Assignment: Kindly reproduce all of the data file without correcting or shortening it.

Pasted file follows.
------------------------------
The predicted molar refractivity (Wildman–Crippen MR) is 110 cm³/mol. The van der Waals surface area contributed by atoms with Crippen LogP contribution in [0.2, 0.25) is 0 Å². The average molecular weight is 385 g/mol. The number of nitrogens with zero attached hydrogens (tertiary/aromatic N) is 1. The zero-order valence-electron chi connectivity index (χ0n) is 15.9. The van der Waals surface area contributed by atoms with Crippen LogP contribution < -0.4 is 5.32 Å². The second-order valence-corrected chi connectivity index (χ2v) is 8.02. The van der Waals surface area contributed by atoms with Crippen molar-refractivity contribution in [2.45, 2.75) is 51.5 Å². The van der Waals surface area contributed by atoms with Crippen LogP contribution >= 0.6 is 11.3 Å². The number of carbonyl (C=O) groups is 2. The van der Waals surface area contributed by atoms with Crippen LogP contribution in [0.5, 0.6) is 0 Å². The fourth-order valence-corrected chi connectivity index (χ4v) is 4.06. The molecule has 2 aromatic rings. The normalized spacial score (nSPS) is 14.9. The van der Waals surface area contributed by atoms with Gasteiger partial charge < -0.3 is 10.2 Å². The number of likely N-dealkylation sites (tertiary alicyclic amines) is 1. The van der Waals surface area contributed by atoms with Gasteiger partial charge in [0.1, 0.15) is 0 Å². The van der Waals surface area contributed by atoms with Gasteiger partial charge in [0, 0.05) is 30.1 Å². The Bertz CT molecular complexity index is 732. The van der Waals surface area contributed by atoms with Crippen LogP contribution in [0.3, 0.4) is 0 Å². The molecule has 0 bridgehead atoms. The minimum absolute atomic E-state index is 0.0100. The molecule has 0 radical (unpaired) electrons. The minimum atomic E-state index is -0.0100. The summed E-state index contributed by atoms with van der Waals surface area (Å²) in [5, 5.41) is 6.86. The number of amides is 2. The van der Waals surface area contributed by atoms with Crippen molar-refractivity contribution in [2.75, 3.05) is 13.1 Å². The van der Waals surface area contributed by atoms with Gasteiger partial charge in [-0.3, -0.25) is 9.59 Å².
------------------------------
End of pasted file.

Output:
The predicted molar refractivity (Wildman–Crippen MR) is 110 cm³/mol. The van der Waals surface area contributed by atoms with Crippen LogP contribution in [0.2, 0.25) is 0 Å². The average molecular weight is 385 g/mol. The number of nitrogens with zero attached hydrogens (tertiary/aromatic N) is 1. The zero-order valence-electron chi connectivity index (χ0n) is 15.9. The van der Waals surface area contributed by atoms with Crippen LogP contribution < -0.4 is 5.32 Å². The second-order valence-corrected chi connectivity index (χ2v) is 8.02. The van der Waals surface area contributed by atoms with Crippen molar-refractivity contribution in [2.45, 2.75) is 51.5 Å². The van der Waals surface area contributed by atoms with Crippen LogP contribution >= 0.6 is 11.3 Å². The number of carbonyl (C=O) groups is 2. The van der Waals surface area contributed by atoms with Crippen LogP contribution in [0.5, 0.6) is 0 Å². The fourth-order valence-corrected chi connectivity index (χ4v) is 4.06. The molecule has 2 aromatic rings. The normalized spacial score (nSPS) is 14.9. The van der Waals surface area contributed by atoms with Gasteiger partial charge < -0.3 is 10.2 Å². The number of likely N-dealkylation sites (tertiary alicyclic amines) is 1. The van der Waals surface area contributed by atoms with Gasteiger partial charge in [0.1, 0.15) is 0 Å². The van der Waals surface area contributed by atoms with Gasteiger partial charge in [0, 0.05) is 30.1 Å². The Bertz CT molecular complexity index is 732. The van der Waals surface area contributed by atoms with Crippen LogP contribution in [0.3, 0.4) is 0 Å². The molecule has 0 bridgehead atoms. The minimum absolute atomic E-state index is 0.0100. The molecule has 0 radical (unpaired) electrons. The minimum atomic E-state index is -0.0100. The summed E-state index contributed by atoms with van der Waals surface area (Å²) in [5, 5.41) is 6.86. The number of amides is 2. The van der Waals surface area contributed by atoms with Crippen molar-refractivity contribution in [2.75, 3.05) is 13.1 Å². The van der Waals surface area contributed by atoms with Gasteiger partial charge in [-0.3, -0.25) is 9.59 Å².